"That which is overdesigned, too highly specific, anticipates outcome; the anticipation of outcome guarantees, if not failure, the absence of grace."
-- William Gibson, All Tomorrow's Parties
Electable fruit.

I am deliberating between red and green apples when I feel the girl staring at me. The apples are hissing abuse at the oranges behind me, and I am attempting, with little success, to determine which color is less full of vitriol, thinking perhaps their personality may be linked to their flavor.

It is not the sort of stare I often convince myself people are directing at me, the sort that causes me to duck into alcoves or behind trees, arguably accruing more attention than otherwise. Though convincing at an animal level, I understand it is the universal paranoia we are all subjected to simply as a side-effect of existing.

No, this is the kind of gaze that causes other people nearby to pause, to look and see what is worth being so intent about. As it's just me, glaring at the apples, their attention wanes quickly.

The girl looks somewhat disheveled, her clothes washed but rumpled, her boots polished but the toes recently and heavily scuffed. Her attitude is intense, and the large raven on her shoulder adds somewhat to this intensity. Her eyes are narrowed, shadowed by furrowed brow, and it is doubtful I could make out their color at this distance even if I weren't observing her solely with my peripheral vision.

The raven ignores me completely, entranced by an array of berries. The berries, oblivious, are humming to themselves tunelessly.

I reach out and take a green apple; perhaps this decisive act will break her concentration, and she will blink, shake her head slightly, and go away. It does not. I replace the apple and take a red one. This seems to have no effect either, but then, after a moment, in stops and starts, she shuffles over to me. She steadies herself against the bins of fruit; though she appears uninjured, staying upright seems to be an ordeal.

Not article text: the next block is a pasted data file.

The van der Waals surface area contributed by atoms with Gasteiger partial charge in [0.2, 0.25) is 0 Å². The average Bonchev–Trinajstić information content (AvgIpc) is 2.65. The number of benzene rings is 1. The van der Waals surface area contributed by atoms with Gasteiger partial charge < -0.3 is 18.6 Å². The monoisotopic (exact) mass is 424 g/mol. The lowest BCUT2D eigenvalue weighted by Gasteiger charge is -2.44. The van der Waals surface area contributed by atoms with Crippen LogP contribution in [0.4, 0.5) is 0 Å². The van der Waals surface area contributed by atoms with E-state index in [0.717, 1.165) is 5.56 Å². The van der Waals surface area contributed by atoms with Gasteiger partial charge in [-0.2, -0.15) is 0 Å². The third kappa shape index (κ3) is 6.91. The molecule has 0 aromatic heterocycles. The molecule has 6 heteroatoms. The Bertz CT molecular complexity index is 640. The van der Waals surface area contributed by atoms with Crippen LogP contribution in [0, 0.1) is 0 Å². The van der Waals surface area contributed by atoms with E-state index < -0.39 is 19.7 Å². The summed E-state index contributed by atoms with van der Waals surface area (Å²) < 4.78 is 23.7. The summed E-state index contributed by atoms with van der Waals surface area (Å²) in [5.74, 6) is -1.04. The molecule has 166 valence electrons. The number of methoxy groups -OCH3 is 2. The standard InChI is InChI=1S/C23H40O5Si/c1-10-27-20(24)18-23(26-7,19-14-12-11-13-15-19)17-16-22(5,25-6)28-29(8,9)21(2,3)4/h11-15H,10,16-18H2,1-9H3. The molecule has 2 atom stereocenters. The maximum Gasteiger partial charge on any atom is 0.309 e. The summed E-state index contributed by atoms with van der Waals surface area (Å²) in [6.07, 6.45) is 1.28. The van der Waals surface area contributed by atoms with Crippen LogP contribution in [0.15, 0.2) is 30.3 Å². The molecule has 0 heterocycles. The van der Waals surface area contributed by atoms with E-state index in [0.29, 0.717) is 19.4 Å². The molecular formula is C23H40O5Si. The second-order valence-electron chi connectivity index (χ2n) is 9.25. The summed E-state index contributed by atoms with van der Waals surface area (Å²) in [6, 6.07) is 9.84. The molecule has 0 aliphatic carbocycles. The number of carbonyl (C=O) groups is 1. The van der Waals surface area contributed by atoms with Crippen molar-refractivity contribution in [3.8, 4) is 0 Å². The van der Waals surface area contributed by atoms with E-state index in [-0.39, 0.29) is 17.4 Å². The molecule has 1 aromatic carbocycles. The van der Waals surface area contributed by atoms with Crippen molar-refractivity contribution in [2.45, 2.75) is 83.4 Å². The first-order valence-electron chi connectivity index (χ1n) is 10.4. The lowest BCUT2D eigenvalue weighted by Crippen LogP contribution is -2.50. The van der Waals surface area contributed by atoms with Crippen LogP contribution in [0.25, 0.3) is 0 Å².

The great bird ruffles its feathers and flaps off her shoulder. It perches near its berries, peering down at them from one side of its head, then the other. They continue their incessant humming.

The girl leans down in front of me, obscuring the now silent apples. Slightly more intelligent than their neighbors, the cursed things seem to have realized something is up.

The girl's hair is short; though grown out, it was expensively cut. Her eyes are startling green, and her shirt is loose enough I can see down it. A necklace hangs between her breasts, but I cannot make out its shape.

"I met an angel here once," she confides. My eyes meet hers, and she seems to take my understandable confusion for questioning. I have suffered sentient furniture, allayed the slow jealousy of suspicious statues, and parlayed with what may have been the shadows of demons, but angels?

"He saved me, with a word, and it tasted like strawberries."

And then she falls to her knees and begins quietly sobbing.

The raven leaves its amateur choir and returns to her shoulder. Finally deigning to notice me, its expression, for all its immobility, is withering.

February 24, 2008 1:02 PM